Cherie Bell on $5 Book Reviews

Cherie Bell, one of our favorite guest contributors and mother of four, gives us insight on how to set aside better reading time for your children. We just love this idea-she keeps reading her…

My children do not receive pocket money.

I feel like if I give them money without effort, they will waste it on junk food or junk toys. The Barefoot Investor suggests that kids need money to learn how to spend and save money when they’re young, but I can’t figure out cash handing out without work.

If I start doing that, it’s time to hand over the responsibility of buying necessities like clothes to them, and I’m not ready for that either.

I encourage you to earn money from me for doing extra housework on top of your assigned chores.

But I’m also not willing to pay them for regular, essential contributions to running our family home, like taking out the trash or unpacking the dishwasher.

A few years ago I was listening to a podcast in which the guest was a young self-made millionaire (or billionaire? I don’t quite remember). He talked about a parenting strategy that his father had used. The father’s theory was that as an adult in the real world, you get paid relatively little to do housework, since there are no barriers to that kind of work. Everyone should be able to clean a toilet, empty a garbage can, mop or vacuum a floor, clean walls and windows, etc. So, he wasn’t going to give his son money for doing chores they should be learning to do themselves.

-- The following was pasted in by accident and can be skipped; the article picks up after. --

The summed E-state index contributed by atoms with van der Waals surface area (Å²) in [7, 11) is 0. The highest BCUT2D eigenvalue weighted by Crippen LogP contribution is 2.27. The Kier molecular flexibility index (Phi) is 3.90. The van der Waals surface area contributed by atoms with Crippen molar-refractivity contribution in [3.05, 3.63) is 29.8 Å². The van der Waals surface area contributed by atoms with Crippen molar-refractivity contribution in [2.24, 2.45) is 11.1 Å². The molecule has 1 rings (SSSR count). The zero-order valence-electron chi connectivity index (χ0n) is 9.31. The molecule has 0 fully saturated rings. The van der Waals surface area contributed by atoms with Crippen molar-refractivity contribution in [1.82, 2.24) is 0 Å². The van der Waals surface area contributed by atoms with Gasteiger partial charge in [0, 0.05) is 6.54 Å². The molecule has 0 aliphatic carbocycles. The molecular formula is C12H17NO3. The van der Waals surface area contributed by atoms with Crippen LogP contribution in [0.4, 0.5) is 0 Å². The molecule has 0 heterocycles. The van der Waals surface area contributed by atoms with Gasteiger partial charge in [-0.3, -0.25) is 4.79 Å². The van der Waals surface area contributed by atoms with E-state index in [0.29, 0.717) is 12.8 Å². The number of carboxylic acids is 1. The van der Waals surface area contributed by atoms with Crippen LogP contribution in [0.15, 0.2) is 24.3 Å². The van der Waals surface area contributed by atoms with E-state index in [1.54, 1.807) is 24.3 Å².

Instead, the father told the son (who was a teenager at the time) that he would pay him $20 for each book he read, as reading, learning, thinking, understanding, and educating oneself was of great value.

With this in mind, I have instituted something in my house called $5 Book Reviews. I am trying to convey to my children that learning, reading and writing can be financially beneficial. They can work, produce and create to earn money and have the opportunity to learn how to save and spend. I really hope they take more consideration when buying because they can match the money with the time they spent and the effort they exerted and therefore feel more ownership of the things they buy.

Rules for the $5 Book Review

  • The book they read should not be too easy. They don’t have to read it on their own, but the book review should be written without too much help. (Therefore, only children who have learned to write can opt for the scheme.)
  • They should use the template I’ve created for the book review where they list publication details and rate the book.
  • The length of the book review depends on the child’s grade level. Grade 1 = 1 paragraph, Grade 2 = 2 paragraphs, etc.
  • The child can use a prompt page that has a list of questions that can be used to get ideas for the book review. Not all questions are relevant to all books, and the child may write about something that is not covered on the directions page.
  • There is no limit to the number of book reviews you can write. They can write one every day and they will earn $5 each time.

We had pretty good initial success with this scheme. My two oldest sons really embraced it and produced book reviews that made precious money. win-win Children get money and parents secretly teach them the value of reading and writing and working for what they want.

We have been running this scheme for a few years now and it has been quite successful. Reviews have been written to fund guinea pigs as pets and other purchases rejected by parents. My preteen son now seems to think that $5 for a 6 paragraph report is a bit cheap, so we might revise the outline for high school next year.

If you feel like trying it with your kids, my book review templates are available as free PDF downloads here.

Cherie Bell is the mother of four wild unholy terrors, a book reviewer, aspiring librarian, blogger, volunteer, netball coach, and rookie gardener. She can be found on Booking For 4, on Facebook and Instagram.

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